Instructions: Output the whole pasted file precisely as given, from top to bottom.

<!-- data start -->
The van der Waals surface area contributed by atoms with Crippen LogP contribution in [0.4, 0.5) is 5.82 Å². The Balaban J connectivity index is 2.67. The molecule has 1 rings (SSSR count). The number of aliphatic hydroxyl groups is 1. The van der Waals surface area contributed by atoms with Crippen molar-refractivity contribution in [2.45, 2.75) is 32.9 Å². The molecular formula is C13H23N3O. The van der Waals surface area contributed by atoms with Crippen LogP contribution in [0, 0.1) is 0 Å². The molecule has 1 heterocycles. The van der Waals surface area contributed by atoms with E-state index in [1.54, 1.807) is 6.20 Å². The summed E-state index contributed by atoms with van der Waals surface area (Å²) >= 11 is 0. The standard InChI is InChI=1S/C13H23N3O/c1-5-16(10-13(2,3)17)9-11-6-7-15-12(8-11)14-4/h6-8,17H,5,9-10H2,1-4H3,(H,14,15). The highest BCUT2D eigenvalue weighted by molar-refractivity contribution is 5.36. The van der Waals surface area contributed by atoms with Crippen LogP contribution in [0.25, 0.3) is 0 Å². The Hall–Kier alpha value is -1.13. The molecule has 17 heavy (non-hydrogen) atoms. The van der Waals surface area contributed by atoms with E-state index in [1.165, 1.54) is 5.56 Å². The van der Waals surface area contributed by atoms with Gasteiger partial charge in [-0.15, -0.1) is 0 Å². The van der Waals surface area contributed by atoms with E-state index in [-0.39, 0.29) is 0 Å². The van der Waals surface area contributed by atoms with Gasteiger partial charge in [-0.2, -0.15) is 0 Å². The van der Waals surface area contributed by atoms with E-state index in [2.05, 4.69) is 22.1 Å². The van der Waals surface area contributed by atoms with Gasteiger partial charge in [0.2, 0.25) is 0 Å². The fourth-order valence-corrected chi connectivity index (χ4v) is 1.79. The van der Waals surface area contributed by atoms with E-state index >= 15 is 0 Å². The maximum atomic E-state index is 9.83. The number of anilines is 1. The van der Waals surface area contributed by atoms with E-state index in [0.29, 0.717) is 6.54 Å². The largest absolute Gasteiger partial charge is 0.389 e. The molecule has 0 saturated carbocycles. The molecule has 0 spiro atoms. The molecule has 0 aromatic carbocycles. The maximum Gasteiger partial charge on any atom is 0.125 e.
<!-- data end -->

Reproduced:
The van der Waals surface area contributed by atoms with Crippen LogP contribution in [0.4, 0.5) is 5.82 Å². The Balaban J connectivity index is 2.67. The molecule has 1 rings (SSSR count). The number of aliphatic hydroxyl groups is 1. The van der Waals surface area contributed by atoms with Crippen molar-refractivity contribution in [2.45, 2.75) is 32.9 Å². The molecular formula is C13H23N3O. The van der Waals surface area contributed by atoms with Crippen LogP contribution in [0, 0.1) is 0 Å². The molecule has 1 heterocycles. The van der Waals surface area contributed by atoms with E-state index in [1.54, 1.807) is 6.20 Å². The summed E-state index contributed by atoms with van der Waals surface area (Å²) >= 11 is 0. The standard InChI is InChI=1S/C13H23N3O/c1-5-16(10-13(2,3)17)9-11-6-7-15-12(8-11)14-4/h6-8,17H,5,9-10H2,1-4H3,(H,14,15). The highest BCUT2D eigenvalue weighted by molar-refractivity contribution is 5.36. The van der Waals surface area contributed by atoms with Crippen LogP contribution in [0.25, 0.3) is 0 Å². The Hall–Kier alpha value is -1.13. The molecule has 17 heavy (non-hydrogen) atoms. The van der Waals surface area contributed by atoms with E-state index in [1.165, 1.54) is 5.56 Å². The van der Waals surface area contributed by atoms with Gasteiger partial charge in [-0.15, -0.1) is 0 Å². The van der Waals surface area contributed by atoms with E-state index in [-0.39, 0.29) is 0 Å². The van der Waals surface area contributed by atoms with Gasteiger partial charge in [-0.2, -0.15) is 0 Å². The van der Waals surface area contributed by atoms with E-state index in [2.05, 4.69) is 22.1 Å². The van der Waals surface area contributed by atoms with Gasteiger partial charge in [0.2, 0.25) is 0 Å². The fourth-order valence-corrected chi connectivity index (χ4v) is 1.79. The van der Waals surface area contributed by atoms with E-state index >= 15 is 0 Å². The maximum atomic E-state index is 9.83. The number of anilines is 1. The van der Waals surface area contributed by atoms with E-state index in [0.29, 0.717) is 6.54 Å². The largest absolute Gasteiger partial charge is 0.389 e. The molecule has 0 saturated carbocycles. The molecule has 0 spiro atoms. The molecule has 0 aromatic carbocycles. The maximum Gasteiger partial charge on any atom is 0.125 e.